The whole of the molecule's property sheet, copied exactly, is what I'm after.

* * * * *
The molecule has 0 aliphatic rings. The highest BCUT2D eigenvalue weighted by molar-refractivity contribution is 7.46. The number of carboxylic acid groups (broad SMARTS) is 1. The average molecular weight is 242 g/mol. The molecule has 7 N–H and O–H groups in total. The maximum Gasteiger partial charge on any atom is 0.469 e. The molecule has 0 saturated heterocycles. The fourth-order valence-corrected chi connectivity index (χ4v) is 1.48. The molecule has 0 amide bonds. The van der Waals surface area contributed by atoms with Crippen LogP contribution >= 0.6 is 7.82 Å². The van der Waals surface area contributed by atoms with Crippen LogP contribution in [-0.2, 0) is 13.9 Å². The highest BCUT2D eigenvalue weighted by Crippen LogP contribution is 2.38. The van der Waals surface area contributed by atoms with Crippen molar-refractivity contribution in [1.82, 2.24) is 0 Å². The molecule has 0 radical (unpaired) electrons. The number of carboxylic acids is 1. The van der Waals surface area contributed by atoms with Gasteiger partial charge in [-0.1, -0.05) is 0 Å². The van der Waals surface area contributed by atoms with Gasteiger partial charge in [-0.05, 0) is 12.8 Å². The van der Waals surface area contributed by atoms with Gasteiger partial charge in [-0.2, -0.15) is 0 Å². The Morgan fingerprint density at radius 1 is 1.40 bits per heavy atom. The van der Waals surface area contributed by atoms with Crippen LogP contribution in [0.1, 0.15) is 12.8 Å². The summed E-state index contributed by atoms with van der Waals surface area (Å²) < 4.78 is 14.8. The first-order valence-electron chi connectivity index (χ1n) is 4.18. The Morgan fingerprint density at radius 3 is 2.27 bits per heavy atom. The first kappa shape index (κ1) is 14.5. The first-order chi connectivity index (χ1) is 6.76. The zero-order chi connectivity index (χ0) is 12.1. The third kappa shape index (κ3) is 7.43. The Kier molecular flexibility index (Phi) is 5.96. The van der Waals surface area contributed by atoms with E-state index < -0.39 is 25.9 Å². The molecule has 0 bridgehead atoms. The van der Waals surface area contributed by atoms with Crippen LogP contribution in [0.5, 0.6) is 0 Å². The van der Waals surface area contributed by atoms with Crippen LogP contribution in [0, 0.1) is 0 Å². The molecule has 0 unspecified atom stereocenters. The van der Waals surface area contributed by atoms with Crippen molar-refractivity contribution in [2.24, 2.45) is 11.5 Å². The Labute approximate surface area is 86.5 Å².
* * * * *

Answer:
The molecule has 0 aliphatic rings. The highest BCUT2D eigenvalue weighted by molar-refractivity contribution is 7.46. The number of carboxylic acid groups (broad SMARTS) is 1. The average molecular weight is 242 g/mol. The molecule has 7 N–H and O–H groups in total. The maximum Gasteiger partial charge on any atom is 0.469 e. The molecule has 0 saturated heterocycles. The fourth-order valence-corrected chi connectivity index (χ4v) is 1.48. The molecule has 0 amide bonds. The van der Waals surface area contributed by atoms with Crippen LogP contribution >= 0.6 is 7.82 Å². The van der Waals surface area contributed by atoms with Crippen LogP contribution in [-0.2, 0) is 13.9 Å². The highest BCUT2D eigenvalue weighted by Crippen LogP contribution is 2.38. The van der Waals surface area contributed by atoms with Crippen molar-refractivity contribution in [1.82, 2.24) is 0 Å². The molecule has 0 radical (unpaired) electrons. The number of carboxylic acids is 1. The van der Waals surface area contributed by atoms with Gasteiger partial charge in [-0.1, -0.05) is 0 Å². The van der Waals surface area contributed by atoms with Gasteiger partial charge in [-0.05, 0) is 12.8 Å². The van der Waals surface area contributed by atoms with Gasteiger partial charge in [-0.2, -0.15) is 0 Å². The Morgan fingerprint density at radius 1 is 1.40 bits per heavy atom. The van der Waals surface area contributed by atoms with Crippen LogP contribution in [0.1, 0.15) is 12.8 Å². The summed E-state index contributed by atoms with van der Waals surface area (Å²) < 4.78 is 14.8. The first-order valence-electron chi connectivity index (χ1n) is 4.18. The Morgan fingerprint density at radius 3 is 2.27 bits per heavy atom. The first kappa shape index (κ1) is 14.5. The first-order chi connectivity index (χ1) is 6.76. The zero-order chi connectivity index (χ0) is 12.1. The third kappa shape index (κ3) is 7.43. The Kier molecular flexibility index (Phi) is 5.96. The van der Waals surface area contributed by atoms with E-state index < -0.39 is 25.9 Å². The molecule has 0 bridgehead atoms. The van der Waals surface area contributed by atoms with Crippen LogP contribution in [0.5, 0.6) is 0 Å². The van der Waals surface area contributed by atoms with Crippen LogP contribution in [0, 0.1) is 0 Å². The molecule has 0 unspecified atom stereocenters. The van der Waals surface area contributed by atoms with Crippen molar-refractivity contribution in [2.24, 2.45) is 11.5 Å². The Labute approximate surface area is 86.5 Å².